The European Union celebrates the 60<sup>th year of the signing of the 1957 Treaty of Rome which marked the creation of the nation-bloc, on 25 March. On the eve of the anniversary, Pope Francis voiced his concerns for the future of the EU and warned against the growing threat of populism.

Speaking at a summit prior to the start of the weekend celebrations in Rome, Francis addressed European leaders including Germany's Chancellor Angela Merkel and French President François Hollande on 24 March and pressed them for the need of international solidarity, which he said was the "most effective antidote to modern forms of populism".

"Europe finds new hope when man is the centre and the heart of her institutions," he said. "I am convinced that this entails an attentive and trust-filled readiness to hear the expectations voiced by individuals, society and the peoples who make up the Union.

"Sadly, one frequently has the sense that there is a growing split between the citizens and the European institutions," the pope added.

In the wake of Britain's plans to trigger Article 50, Francis said that it was imperative that the EU now find a new vision. "When a body loses its sense of direction and is no longer able to look ahead, it experiences a regression and, in the long run, risks dying," he said.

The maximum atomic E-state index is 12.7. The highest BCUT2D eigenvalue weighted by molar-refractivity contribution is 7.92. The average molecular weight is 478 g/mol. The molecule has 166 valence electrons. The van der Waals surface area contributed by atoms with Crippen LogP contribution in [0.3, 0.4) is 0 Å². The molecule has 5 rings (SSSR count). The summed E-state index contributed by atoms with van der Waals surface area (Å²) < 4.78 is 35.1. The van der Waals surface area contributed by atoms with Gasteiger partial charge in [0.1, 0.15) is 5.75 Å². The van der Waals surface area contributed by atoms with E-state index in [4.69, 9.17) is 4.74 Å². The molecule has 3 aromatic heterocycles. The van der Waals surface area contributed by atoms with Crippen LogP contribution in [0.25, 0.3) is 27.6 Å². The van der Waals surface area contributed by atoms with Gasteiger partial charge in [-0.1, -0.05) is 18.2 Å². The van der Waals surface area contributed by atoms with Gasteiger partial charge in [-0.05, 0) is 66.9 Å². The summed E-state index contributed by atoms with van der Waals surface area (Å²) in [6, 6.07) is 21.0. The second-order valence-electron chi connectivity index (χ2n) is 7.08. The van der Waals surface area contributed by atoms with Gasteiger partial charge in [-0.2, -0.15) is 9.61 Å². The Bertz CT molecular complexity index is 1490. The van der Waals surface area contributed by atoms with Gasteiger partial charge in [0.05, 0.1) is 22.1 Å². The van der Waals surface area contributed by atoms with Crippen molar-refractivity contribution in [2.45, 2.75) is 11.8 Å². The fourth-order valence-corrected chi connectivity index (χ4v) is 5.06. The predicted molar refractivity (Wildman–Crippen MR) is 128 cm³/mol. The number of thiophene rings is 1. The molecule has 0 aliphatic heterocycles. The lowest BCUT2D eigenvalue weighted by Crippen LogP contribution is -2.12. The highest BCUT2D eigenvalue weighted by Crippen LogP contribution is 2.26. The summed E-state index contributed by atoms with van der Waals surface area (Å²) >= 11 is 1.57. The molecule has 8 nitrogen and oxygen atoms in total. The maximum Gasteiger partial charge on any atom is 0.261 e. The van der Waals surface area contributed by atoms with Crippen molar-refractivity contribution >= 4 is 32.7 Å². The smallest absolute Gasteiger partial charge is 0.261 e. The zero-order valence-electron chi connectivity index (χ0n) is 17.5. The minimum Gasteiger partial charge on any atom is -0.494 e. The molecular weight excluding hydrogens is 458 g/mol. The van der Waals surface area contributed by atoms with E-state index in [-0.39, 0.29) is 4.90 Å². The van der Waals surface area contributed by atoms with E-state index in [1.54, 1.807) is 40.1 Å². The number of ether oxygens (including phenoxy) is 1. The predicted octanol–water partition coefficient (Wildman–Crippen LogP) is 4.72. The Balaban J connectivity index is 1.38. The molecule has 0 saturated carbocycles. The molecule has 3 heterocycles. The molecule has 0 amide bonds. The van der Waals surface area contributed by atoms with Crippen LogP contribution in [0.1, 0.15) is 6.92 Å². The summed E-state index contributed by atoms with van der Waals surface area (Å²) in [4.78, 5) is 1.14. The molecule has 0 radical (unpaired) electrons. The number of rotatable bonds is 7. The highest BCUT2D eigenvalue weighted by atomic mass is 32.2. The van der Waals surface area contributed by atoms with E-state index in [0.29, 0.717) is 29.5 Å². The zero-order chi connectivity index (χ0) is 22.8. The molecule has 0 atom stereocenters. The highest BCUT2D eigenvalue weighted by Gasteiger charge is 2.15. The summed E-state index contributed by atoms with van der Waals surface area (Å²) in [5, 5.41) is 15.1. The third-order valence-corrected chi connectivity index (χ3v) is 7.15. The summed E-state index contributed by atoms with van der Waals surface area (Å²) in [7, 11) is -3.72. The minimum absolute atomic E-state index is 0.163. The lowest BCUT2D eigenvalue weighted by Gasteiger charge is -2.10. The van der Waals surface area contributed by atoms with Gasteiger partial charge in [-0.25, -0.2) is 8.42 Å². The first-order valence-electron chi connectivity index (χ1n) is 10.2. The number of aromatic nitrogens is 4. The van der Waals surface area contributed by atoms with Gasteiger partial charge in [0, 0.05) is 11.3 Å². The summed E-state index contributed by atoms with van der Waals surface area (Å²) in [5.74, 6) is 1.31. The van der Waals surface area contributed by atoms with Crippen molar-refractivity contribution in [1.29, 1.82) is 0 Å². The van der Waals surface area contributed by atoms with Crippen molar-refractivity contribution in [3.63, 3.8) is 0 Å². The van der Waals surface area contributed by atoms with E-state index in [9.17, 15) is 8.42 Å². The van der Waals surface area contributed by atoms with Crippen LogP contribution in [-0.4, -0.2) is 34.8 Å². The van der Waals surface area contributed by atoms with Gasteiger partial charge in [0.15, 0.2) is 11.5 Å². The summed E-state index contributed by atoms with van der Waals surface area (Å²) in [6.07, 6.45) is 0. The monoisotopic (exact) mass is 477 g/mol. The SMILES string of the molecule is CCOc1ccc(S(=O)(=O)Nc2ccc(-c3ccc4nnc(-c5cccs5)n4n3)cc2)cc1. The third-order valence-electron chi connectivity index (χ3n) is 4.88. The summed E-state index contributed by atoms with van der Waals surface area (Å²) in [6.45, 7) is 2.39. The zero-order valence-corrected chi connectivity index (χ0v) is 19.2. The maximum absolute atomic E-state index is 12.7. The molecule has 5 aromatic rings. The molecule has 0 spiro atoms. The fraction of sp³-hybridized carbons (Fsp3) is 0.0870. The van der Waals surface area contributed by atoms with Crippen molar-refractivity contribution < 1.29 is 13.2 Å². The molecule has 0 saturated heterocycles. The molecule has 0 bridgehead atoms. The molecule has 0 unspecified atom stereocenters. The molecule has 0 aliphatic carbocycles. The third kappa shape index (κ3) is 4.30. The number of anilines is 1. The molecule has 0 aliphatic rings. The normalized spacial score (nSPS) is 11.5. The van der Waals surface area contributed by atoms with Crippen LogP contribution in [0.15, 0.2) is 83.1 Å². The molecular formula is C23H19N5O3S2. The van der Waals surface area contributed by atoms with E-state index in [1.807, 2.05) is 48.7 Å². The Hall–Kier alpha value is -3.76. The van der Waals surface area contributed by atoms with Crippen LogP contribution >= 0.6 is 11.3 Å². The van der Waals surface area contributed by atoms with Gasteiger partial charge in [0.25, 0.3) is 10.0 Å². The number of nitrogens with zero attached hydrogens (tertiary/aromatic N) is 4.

Referring to the recent Westminster terror attack, he urged the leaders to promote spiritual values and ideals. "For it is the best antidote against the vacuum of values of our time, which provides a fertile terrain for every form of extremism," he added.

Francis, a staunch supporter of migrants' rights, also voiced concerns over European nations' growing reluctance to take in refugees. "It is not enough to handle the grave crisis of immigration of recent years as if it were a mere numerical or economic problem, or a question of security," he said, calling instead for more empathy and tolerance.

Leaders from the EU's 27 member states will mark the 60th anniversary in Rome this weekend but celebrations are expected to be shadowed by Brexit talks which begin next week.

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Pope Francis poses in the Sistine chapel during a meeting with EU leaders at the Vatican March 24, 2017 REUTERS/Osservatore Romano/Handout